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Coffee mug into Black Hole

  1. Nov 6, 2005 #1

    -Job-

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    How much energy would it be necessary for me to compress my coffee mug into a blackhole? Would i need less energy for an object with a fraction of the size of my coffee mug? How much energy would i need to collapse a single atom into a blackhole, or is that not possible, and is alot of matter a requirement?
     
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  3. Nov 7, 2005 #2

    Danger

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    With no math ability, this is just a rough guess. A coffee cup would have to be compressed to somewhere around the size of an electron to become a black hole. I don't think that you could find a set of pliers small enough.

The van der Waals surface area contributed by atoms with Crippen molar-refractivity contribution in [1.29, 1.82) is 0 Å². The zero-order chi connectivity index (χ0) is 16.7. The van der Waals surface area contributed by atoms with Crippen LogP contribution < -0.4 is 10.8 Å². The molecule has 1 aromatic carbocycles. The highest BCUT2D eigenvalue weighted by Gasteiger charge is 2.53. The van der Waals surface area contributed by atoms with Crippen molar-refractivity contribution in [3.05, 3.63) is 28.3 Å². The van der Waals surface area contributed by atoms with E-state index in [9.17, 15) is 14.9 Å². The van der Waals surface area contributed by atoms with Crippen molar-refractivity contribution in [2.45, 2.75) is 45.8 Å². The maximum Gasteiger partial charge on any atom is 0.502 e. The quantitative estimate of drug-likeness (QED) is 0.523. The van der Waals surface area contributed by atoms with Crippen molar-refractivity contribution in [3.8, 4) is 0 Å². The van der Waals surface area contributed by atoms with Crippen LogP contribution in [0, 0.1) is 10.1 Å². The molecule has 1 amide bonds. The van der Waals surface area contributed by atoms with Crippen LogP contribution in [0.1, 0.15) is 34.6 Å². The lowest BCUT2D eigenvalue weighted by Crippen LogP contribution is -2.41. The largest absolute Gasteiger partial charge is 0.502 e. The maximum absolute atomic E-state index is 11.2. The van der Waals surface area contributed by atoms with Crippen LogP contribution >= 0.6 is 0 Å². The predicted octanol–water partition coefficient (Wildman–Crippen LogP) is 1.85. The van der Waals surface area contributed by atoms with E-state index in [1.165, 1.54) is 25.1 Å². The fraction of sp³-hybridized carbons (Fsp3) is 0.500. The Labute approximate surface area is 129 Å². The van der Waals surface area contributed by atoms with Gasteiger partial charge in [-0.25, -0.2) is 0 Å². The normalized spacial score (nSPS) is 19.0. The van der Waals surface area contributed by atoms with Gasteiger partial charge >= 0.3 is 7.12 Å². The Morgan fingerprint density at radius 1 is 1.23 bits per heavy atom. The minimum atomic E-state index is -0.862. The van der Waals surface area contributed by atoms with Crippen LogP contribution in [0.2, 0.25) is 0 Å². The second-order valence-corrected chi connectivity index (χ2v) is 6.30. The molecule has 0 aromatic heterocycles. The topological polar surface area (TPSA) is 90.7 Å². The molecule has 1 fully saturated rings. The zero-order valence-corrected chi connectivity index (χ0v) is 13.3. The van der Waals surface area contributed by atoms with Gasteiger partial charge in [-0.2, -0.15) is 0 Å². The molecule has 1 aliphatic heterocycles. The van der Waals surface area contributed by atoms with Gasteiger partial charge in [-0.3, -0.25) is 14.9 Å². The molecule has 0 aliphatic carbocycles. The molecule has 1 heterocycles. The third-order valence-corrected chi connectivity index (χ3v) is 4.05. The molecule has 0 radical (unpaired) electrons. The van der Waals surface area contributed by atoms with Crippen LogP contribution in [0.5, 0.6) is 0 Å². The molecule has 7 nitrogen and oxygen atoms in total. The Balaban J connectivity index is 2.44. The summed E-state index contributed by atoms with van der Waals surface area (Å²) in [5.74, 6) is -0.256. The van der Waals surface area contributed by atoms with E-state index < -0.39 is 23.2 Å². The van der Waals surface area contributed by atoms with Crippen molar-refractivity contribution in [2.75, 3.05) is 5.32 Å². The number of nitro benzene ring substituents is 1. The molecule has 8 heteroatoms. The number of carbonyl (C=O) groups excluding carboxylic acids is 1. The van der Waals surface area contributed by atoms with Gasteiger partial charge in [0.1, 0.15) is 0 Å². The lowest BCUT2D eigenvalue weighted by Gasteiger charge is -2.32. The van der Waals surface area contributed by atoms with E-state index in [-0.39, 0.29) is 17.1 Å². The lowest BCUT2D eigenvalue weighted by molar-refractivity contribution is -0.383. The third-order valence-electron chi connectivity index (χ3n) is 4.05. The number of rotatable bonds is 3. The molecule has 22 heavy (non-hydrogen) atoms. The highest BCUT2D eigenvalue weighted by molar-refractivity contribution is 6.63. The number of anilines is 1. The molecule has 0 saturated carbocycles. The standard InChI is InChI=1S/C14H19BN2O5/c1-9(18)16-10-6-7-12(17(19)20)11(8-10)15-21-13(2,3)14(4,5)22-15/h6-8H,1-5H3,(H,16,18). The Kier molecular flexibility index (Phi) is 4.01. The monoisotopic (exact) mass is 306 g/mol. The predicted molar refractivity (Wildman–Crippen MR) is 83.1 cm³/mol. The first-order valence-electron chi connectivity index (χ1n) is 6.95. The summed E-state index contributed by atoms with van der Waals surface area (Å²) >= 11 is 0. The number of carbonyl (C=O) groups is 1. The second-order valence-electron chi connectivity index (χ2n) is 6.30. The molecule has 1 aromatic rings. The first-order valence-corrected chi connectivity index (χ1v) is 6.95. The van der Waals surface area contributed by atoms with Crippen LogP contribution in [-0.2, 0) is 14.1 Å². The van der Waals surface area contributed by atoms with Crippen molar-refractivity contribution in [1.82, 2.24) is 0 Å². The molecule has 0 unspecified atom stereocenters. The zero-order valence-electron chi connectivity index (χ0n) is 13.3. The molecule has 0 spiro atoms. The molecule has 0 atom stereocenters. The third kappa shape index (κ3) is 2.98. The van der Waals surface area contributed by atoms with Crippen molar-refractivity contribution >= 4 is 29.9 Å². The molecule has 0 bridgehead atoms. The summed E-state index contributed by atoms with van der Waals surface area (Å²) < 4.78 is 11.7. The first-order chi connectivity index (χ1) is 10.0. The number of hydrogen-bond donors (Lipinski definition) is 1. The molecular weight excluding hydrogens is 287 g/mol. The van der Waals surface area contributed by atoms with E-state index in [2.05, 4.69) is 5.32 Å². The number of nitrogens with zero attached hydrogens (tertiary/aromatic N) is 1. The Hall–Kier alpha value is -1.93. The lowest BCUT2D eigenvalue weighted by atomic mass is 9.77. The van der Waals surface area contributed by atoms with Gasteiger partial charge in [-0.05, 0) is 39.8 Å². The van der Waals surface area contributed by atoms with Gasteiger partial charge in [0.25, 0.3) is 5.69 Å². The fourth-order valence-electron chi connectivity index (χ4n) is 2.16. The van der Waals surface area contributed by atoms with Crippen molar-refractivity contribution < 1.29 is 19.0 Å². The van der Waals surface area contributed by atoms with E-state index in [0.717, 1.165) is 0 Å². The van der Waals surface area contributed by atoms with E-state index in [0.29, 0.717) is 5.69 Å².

4. Nov 8, 2005 #3
    A simpler way to think about it would be to think in terms of the force required, which would be enough force to overcome neutron degeneracy pressure. To apply that force from all directions, through a distance that would essentially compress the mug to a point would require a certain amount of work, a la
    [tex]
    W = \int \vec{F} \cdot d\vec{r}
    [/tex]
    That is roughly the amount of energy needed(I say roughly because I somewhat simplified the problem).
     
  5. Nov 9, 2005 #4

    pervect

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    I tried to take a stab at this, but I'm not sure how to solve the problem of a relativistic particle in a box.

    For all of the different realms (white dwars star matter, neutron degenerate matter), the key problem in computing the energy is that of fermions in a box.

    The box here is going to be very small, G/c^2 is 7.42471382 × 10-28 m / kg
    and the Schwarzschild radius is r=2(G/c^2) M.

    I suppose that this isn't quite right due to the non-euclidean geometry inside the "box", but it would be a first stab.

    It wasn't specified, but I would assume that we'd assume that the compression was adiabatic.
     
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